18. I certainly hope they keep the ending true to the play. If they ruin it like Hollywood ruined Little Shop of Horrors by changing the ending to an up-beat let’s all get married schmaltz that the producers think viewers want then we all will be sorely disappointed and it will be once again a waste of film.

  19. The images look gorgeous. Bus as a french man, it makes me cringe to see another french classic massacred by Hollywood, after Les misérables. The actors look sooo anglo saxon to me, it is painful (as if Gérard Depardieu and Isabelle Huppert play in a Jane Austen Movie)

  20. I don’t know why on earth every major piece for the theater needs a version as a musical. However maybe it’s better to make a musical then to go in challenge with the masterpiece from 1990. Some critics in Germany are confused and write that the new movie would be in the 17th century although it’s in the 18th century instead. Maybe another trick to not compare both films. I asked myself if there were such old cadets during the 18th century or if that aspect is just “made up” to fit somehow into the original story from the 19th century work by Rostand.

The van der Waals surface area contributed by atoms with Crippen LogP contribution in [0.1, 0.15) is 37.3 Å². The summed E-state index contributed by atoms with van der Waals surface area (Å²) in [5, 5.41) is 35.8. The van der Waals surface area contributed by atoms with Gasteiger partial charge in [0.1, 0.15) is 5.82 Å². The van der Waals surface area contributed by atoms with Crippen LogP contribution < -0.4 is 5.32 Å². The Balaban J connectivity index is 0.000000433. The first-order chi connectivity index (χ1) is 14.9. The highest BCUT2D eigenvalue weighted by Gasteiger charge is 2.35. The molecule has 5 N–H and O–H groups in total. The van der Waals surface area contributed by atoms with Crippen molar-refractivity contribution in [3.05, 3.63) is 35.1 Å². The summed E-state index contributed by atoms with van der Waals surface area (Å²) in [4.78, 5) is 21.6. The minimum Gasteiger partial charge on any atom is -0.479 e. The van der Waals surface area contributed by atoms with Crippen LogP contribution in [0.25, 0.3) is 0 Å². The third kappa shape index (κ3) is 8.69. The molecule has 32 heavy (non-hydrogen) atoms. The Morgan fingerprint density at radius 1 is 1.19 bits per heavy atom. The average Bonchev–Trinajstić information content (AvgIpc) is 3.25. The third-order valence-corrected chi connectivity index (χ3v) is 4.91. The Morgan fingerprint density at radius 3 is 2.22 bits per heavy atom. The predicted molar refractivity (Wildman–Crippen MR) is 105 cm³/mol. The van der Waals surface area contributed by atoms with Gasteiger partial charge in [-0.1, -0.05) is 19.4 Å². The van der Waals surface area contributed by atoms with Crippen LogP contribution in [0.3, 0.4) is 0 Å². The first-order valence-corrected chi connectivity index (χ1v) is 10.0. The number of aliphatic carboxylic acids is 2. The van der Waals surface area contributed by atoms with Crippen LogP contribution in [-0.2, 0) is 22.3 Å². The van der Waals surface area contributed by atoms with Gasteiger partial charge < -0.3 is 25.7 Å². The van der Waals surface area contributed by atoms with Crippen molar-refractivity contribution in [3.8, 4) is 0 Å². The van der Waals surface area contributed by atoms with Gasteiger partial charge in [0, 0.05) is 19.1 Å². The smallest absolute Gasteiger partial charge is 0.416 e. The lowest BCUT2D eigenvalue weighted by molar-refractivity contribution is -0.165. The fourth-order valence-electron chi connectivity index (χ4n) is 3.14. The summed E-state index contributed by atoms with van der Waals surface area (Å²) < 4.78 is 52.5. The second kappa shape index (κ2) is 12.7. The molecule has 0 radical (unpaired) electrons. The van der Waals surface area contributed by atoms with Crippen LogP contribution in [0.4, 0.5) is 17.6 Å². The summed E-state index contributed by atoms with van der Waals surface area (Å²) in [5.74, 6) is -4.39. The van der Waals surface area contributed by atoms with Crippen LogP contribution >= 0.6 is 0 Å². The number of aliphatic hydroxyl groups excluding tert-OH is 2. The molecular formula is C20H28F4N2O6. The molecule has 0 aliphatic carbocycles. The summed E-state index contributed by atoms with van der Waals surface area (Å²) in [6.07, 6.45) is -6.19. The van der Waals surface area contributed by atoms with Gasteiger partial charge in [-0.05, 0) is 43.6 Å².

21. I really want to see this movie! I love Peter Dinklage and having Cyrano’s physical difference be his size, not his nose, seems more logical for overlooking him as a love interest. And he’s definitely a very intelligent man and plays intelligent, witty characters so well.